The End of Overeating (2010) by David Kessler is a compelling, in-depth analysis of why we eat the way we do. Dr. David Kessler, former FDA commissioner shares how our brain chemistry has been hijacked by the foods we most love to eat: those that contain stimulating combinations of fat, sugar, and salt.
Drawn from the latest brain science as well as interviews with top physicians and food industry insiders, The End of Overeating exposes the food industry’s aggressive marketing tactics and reveals how we lost control over food, and gives suggestions on how to regain personal control.
Kessler pores through the research and details the physiological and psychological reasons for why we are drawn to overeat, and the way that big corporations use this research to make food products that are guaranteed to tempt us to over-indulge. It all boils down to sugar, fat, and salt, and how companies spend millions of dollars developing recipes and chemicals that will entice us, to over-ride our natural "homeostasis" that would normally keep us at an even weight.
The first part of the book deals with the physiological research, then the psychology behind overeating, and finally, at the end of the book are chapters devoted to dealing with these triggers in order to help one get beyond the temptations and stay at an even weight.
It is certainly true that the obese in our culture are in a Catch 22 situation. Marketing Interests in Society do everything possible to entice us to overeat, and yet we are also stigmatized by Marketing Interests in Society when our bodies become obese as a natural result of overeating.
Of course, … also … that stigmatization of our obesity creates even more marketing opportunities for those same food Marketing Interests as well as a for variety of others, in the form of “diet or non-diet” information and programs; a multitude of “healthy” foods, supplements and drugs; the “health” services of medical professionals, including surgeons, psychologists, nutritionists, trainers; as well as “health related or exercise” facilities and equipment etc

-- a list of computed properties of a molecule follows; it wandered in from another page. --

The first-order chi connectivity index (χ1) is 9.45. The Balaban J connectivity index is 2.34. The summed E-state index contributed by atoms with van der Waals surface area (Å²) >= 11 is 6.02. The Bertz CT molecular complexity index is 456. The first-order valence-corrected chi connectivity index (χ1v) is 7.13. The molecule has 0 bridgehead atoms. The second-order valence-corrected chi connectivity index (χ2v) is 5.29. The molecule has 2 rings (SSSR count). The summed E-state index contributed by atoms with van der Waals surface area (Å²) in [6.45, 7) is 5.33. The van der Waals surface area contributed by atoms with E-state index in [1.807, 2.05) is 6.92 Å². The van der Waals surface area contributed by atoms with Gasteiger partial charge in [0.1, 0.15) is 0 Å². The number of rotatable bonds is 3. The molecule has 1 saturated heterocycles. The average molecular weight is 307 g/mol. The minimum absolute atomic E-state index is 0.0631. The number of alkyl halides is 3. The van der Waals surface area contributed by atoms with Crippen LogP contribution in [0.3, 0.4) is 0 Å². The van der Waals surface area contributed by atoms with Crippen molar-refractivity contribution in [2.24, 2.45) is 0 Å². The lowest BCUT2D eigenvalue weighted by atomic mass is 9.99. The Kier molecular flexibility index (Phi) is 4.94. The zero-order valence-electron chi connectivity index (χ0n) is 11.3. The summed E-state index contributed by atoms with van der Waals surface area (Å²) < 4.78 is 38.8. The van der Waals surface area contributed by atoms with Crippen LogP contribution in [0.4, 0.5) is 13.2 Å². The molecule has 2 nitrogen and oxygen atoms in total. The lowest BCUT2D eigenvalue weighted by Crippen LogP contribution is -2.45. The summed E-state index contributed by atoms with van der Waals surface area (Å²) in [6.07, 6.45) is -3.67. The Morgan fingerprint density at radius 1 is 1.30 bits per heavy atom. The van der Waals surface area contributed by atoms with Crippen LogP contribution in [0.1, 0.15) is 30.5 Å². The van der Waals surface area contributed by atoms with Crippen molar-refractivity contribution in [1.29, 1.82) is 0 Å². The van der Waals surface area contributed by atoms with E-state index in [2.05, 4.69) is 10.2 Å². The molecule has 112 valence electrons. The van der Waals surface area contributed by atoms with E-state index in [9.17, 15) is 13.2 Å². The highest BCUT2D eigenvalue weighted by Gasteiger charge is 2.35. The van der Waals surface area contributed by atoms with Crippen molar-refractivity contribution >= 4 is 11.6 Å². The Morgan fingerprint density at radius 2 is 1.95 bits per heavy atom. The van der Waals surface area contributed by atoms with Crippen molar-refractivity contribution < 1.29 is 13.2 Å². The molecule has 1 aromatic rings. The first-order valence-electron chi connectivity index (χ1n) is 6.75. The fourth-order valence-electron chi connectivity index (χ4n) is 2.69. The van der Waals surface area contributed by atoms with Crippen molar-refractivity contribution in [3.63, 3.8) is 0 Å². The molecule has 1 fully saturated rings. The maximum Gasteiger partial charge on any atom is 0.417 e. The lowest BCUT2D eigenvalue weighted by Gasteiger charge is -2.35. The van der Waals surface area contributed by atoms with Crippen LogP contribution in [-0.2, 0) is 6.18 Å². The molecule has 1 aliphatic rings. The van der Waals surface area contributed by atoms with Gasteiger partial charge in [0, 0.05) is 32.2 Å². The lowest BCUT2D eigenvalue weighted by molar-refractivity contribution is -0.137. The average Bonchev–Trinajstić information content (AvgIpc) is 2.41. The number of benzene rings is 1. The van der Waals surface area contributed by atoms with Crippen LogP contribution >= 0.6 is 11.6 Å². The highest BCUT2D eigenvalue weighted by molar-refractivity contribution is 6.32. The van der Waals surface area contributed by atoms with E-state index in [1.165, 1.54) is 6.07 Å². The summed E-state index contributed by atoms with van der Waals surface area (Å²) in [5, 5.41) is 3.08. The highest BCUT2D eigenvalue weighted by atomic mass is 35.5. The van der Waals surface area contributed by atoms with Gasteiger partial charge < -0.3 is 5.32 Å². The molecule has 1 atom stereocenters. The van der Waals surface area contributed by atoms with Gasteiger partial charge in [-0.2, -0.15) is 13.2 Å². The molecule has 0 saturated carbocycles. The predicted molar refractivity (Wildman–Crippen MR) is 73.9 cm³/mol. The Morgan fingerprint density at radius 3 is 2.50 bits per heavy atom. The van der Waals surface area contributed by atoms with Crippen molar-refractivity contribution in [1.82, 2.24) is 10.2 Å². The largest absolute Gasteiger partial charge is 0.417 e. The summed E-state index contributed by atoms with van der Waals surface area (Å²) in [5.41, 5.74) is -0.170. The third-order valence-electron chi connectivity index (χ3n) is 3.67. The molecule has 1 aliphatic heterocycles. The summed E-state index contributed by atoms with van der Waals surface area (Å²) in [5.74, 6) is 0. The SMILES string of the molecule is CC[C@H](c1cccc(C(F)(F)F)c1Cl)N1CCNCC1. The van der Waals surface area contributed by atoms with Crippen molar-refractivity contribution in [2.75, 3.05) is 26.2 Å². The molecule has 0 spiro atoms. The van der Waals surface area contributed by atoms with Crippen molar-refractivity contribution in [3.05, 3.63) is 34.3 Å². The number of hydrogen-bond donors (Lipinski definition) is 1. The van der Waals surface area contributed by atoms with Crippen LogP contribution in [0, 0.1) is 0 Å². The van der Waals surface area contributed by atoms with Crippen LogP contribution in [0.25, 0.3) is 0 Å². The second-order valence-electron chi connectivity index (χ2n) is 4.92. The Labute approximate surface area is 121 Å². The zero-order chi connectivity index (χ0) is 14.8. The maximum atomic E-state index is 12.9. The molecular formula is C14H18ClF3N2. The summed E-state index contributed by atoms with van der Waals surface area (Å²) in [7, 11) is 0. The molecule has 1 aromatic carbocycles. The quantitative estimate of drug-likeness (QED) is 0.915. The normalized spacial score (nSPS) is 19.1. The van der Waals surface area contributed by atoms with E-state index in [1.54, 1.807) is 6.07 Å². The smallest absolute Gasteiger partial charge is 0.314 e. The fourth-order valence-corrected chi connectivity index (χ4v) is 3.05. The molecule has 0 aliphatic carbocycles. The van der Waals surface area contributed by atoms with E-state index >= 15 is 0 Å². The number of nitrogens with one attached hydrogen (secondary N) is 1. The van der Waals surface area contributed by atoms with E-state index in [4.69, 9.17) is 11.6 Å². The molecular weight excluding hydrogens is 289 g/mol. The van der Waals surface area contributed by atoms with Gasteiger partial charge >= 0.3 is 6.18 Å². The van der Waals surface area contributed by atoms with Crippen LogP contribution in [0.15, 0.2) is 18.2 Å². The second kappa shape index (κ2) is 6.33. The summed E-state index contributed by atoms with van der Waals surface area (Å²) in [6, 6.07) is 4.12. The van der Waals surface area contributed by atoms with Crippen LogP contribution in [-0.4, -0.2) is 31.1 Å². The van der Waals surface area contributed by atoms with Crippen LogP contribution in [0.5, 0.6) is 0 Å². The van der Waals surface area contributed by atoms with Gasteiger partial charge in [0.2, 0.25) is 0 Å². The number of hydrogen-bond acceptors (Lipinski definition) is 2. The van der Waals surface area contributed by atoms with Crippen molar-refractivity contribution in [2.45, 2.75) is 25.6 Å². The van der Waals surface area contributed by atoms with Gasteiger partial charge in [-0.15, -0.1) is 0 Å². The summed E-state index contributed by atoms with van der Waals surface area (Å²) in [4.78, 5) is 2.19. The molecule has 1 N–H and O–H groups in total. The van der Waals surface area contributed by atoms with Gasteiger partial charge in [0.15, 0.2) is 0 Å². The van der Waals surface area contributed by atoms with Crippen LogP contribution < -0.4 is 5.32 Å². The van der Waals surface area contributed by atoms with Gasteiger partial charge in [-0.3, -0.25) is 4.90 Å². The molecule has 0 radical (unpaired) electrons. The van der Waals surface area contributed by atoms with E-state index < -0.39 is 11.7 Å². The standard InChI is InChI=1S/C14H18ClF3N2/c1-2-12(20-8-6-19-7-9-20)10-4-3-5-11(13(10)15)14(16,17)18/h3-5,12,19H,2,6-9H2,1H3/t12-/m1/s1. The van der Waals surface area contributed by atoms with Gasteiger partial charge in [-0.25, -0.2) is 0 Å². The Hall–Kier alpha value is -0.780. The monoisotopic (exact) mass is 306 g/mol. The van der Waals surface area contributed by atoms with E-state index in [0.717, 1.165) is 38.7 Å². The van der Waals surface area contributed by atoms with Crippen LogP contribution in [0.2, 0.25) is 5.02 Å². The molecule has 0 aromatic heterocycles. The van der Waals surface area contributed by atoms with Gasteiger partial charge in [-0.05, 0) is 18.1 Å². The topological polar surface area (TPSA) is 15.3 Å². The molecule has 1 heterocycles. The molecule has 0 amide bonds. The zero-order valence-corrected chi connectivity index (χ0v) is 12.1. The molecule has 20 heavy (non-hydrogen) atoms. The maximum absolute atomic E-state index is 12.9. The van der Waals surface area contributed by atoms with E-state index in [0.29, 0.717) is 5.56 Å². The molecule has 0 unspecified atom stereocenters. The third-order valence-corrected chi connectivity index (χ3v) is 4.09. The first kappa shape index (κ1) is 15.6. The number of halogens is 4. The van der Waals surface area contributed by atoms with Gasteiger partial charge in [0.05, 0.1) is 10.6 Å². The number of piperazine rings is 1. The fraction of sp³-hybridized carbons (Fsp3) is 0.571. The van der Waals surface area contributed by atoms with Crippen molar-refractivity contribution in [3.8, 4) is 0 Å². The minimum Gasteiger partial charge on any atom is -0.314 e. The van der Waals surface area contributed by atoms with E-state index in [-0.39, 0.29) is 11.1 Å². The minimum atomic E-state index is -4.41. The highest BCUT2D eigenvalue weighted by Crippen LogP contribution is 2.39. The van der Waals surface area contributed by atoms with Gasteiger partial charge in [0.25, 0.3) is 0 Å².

I was not impressed by Kessler’s “solutions” to the problem of obesity. This best-selling book’s primary value to me was its presentation of interesting detailed facts about how Marketing Interests use their best efforts to entice us to eat as much as possible.
Kessler’s presentation represents a popular theory about the current “obesity epidemic”, however, there are also opposing theories. Mike Gibney, author of a recently published book, “Something to Chew on”, (11/2012) says that when Kessler writes that the incidence of obesity soared from the late 1980s, he ignores the indisputable fact that the rise of obesity is more or less tracked by the industrial revolution.
Gibney goes on to say that this omission is of huge importance, because “If Kessler chooses to ignore the early origins of obesity, then he can be comfortable blaming the advent of foods high in salt, sugar and fat. Others can comfortably blame the advent of high fructose corn syrup, fast food, sugar sweetened beverages”
Gibney continues: “It is a simple fact of life that obesity is one of the drawbacks of affluence where food is abundant and where labour saving devices (and slave labour) are accessible. This is not for one iota to play down the health consequences of obesity. It is simply of enormous importance in understanding the causes of obesity.”
No one book provides every answer to any issue. I found Kessler’s book, “The End of Overeating” extremely interesting reading, and recommend it. However, I did feel the title was a bit misleading, since the book provided very little practical insight or new help toward actually ENDING Overeating.
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